"Local Hazards Grow as Americans Churn Out More Garbage"

"Increasing waste, full landfills and shuttered recycling programs mean more cities are paying to send their trash out-of-state."

"As U.S. cities struggle to rein in garbage while propping up pricey recycling efforts, more companies are profiting from America’s growing waste problem and leaving local communities to face the environmental consequences.

At 4.9 pounds of trash per person, per day, the U.S. is the most wasteful country on the planet. Of the 292.4 million tons of refuse Americans generated in 2018, half was buried in landfills while another 32% was recycled or composted, according to the U.S. Environmental Protection Agency. The rest was burned (the preferred term being “combusted”) to generate electricity.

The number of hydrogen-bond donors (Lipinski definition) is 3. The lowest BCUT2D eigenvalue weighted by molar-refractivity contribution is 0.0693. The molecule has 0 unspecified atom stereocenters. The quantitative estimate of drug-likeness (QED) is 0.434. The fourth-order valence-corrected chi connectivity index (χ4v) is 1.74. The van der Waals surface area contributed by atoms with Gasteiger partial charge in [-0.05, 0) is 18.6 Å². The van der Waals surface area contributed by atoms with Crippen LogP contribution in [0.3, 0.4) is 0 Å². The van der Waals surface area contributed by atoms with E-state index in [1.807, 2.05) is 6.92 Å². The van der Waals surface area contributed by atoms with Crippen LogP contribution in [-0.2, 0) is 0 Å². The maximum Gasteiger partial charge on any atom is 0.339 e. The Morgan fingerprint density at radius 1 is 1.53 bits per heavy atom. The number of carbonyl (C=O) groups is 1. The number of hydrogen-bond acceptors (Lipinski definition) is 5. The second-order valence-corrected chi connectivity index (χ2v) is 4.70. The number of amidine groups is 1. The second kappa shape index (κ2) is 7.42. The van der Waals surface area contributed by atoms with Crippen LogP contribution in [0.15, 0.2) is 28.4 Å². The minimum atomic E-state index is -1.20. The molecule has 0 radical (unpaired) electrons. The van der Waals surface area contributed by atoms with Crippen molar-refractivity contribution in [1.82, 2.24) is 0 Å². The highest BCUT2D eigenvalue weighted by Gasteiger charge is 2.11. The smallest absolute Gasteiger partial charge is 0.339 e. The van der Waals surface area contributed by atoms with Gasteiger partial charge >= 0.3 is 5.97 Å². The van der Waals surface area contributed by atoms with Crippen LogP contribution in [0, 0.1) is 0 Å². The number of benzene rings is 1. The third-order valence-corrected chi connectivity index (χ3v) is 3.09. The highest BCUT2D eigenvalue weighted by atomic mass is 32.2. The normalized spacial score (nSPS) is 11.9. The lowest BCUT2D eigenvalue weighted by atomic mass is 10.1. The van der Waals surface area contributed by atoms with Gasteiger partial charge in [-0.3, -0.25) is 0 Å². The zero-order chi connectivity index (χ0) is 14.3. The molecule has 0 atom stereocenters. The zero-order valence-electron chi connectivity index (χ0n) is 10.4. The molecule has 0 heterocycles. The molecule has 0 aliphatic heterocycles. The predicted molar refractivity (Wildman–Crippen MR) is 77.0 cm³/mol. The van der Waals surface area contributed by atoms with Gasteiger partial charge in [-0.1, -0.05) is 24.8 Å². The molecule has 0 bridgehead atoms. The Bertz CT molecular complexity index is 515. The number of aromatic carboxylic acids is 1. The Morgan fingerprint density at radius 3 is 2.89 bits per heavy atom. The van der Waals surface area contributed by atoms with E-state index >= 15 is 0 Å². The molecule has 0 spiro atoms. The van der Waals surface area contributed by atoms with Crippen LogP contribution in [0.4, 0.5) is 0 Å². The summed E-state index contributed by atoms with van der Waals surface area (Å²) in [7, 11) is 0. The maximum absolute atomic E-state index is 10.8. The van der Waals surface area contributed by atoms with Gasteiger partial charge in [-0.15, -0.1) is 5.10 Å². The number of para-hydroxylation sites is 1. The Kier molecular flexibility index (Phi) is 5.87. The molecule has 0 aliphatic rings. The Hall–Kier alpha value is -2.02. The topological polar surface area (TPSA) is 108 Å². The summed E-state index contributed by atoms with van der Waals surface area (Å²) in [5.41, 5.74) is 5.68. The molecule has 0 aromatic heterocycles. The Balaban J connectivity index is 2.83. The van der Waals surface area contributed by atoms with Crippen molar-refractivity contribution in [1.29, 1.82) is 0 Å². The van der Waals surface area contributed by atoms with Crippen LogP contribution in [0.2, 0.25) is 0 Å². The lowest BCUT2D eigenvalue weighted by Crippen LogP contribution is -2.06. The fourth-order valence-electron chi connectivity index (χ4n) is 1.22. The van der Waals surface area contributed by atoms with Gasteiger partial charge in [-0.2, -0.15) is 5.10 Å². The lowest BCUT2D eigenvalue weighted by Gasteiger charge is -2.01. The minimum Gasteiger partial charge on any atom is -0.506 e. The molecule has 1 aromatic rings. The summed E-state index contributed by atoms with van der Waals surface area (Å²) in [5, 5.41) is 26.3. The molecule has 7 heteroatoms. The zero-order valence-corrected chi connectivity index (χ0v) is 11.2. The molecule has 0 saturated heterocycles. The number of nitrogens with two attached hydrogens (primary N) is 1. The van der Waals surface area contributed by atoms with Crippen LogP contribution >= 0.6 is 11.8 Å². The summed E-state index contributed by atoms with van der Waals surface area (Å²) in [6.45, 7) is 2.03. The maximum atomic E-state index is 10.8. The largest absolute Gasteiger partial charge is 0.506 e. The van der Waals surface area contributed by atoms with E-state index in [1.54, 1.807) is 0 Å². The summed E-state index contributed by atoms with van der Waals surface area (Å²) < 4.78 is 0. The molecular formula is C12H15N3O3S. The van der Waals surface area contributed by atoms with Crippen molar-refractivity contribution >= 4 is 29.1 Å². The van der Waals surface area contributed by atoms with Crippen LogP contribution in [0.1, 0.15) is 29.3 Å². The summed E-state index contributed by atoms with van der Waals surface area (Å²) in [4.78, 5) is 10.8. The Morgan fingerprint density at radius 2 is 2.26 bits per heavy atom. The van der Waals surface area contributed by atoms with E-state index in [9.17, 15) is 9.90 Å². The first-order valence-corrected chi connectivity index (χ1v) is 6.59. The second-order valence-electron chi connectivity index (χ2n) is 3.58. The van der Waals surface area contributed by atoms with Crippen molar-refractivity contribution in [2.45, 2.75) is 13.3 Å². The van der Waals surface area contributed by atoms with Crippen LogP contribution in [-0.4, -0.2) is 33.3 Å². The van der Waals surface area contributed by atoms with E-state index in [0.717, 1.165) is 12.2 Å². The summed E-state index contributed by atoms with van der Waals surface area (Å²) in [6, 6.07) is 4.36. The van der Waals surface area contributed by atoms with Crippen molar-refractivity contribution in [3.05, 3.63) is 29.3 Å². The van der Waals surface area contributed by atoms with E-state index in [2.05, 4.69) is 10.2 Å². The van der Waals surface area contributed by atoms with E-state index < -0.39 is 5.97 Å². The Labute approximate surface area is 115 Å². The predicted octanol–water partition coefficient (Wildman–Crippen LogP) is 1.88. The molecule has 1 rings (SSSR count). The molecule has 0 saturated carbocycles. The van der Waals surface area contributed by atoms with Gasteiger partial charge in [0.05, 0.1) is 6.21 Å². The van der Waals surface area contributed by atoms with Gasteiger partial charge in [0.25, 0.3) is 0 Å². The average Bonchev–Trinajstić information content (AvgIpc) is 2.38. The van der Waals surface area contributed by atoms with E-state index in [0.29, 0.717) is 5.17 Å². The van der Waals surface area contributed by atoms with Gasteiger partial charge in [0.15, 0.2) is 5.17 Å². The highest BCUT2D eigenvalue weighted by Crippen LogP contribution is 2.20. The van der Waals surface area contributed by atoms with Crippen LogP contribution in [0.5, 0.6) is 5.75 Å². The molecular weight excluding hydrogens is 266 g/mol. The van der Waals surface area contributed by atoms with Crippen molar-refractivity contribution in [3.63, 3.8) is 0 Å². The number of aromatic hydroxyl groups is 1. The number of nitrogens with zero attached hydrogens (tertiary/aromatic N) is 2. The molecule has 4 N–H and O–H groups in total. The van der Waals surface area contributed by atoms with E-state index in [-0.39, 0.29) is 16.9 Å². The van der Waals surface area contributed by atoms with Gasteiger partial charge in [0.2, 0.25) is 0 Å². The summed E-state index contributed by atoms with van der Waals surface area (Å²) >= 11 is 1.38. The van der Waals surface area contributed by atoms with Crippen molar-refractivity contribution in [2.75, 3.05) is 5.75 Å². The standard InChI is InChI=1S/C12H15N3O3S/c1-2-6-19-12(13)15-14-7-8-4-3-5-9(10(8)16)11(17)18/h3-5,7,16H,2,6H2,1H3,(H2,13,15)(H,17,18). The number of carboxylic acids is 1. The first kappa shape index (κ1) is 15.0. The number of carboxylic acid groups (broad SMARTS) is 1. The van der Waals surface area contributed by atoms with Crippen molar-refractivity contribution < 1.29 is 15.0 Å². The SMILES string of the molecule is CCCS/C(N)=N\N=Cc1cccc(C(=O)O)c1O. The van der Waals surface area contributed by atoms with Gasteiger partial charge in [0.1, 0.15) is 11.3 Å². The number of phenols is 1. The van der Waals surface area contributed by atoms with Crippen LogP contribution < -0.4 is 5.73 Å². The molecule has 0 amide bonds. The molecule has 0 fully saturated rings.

Before 1970, the U.S. dealt with its trash by dumping it in open pits. But in 1976, waste management fundamentally changed, thanks to the Resource Conservation and Recovery Act. That law created disposal standards for solid and hazardous waste, bolstered recycling programs and mandated landfills install better protection against seepage into the surrounding environment."

Jacqueline Davalos reports for Bloomberg Green February 26, 2021.

Source: Bloomberg Green, 03/01/2021